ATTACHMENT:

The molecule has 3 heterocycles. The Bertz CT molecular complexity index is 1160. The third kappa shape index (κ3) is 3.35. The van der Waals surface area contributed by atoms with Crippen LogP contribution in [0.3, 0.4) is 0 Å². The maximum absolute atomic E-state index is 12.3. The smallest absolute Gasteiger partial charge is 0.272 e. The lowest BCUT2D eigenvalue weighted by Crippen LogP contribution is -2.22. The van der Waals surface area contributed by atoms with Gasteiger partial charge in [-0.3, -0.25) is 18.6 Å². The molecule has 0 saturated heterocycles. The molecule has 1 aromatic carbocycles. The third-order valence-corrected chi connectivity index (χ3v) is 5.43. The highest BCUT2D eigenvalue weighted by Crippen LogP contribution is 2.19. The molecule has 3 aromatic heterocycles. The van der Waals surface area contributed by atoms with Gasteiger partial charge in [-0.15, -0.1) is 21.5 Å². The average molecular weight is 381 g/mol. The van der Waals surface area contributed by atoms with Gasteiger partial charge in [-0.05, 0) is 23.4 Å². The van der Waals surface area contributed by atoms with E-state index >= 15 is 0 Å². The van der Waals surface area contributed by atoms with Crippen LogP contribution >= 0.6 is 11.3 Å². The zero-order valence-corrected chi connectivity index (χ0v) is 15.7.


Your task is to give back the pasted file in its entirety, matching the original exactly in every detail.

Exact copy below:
The molecule has 3 heterocycles. The Bertz CT molecular complexity index is 1160. The third kappa shape index (κ3) is 3.35. The van der Waals surface area contributed by atoms with Crippen LogP contribution in [0.3, 0.4) is 0 Å². The maximum absolute atomic E-state index is 12.3. The smallest absolute Gasteiger partial charge is 0.272 e. The lowest BCUT2D eigenvalue weighted by Crippen LogP contribution is -2.22. The van der Waals surface area contributed by atoms with Gasteiger partial charge in [-0.3, -0.25) is 18.6 Å². The molecule has 0 saturated heterocycles. The molecule has 1 aromatic carbocycles. The third-order valence-corrected chi connectivity index (χ3v) is 5.43. The highest BCUT2D eigenvalue weighted by Crippen LogP contribution is 2.19. The molecule has 3 aromatic heterocycles. The van der Waals surface area contributed by atoms with Gasteiger partial charge in [-0.15, -0.1) is 21.5 Å². The average molecular weight is 381 g/mol. The van der Waals surface area contributed by atoms with Gasteiger partial charge in [-0.05, 0) is 23.4 Å². The van der Waals surface area contributed by atoms with E-state index >= 15 is 0 Å². The van der Waals surface area contributed by atoms with Crippen LogP contribution >= 0.6 is 11.3 Å². The zero-order valence-corrected chi connectivity index (χ0v) is 15.7.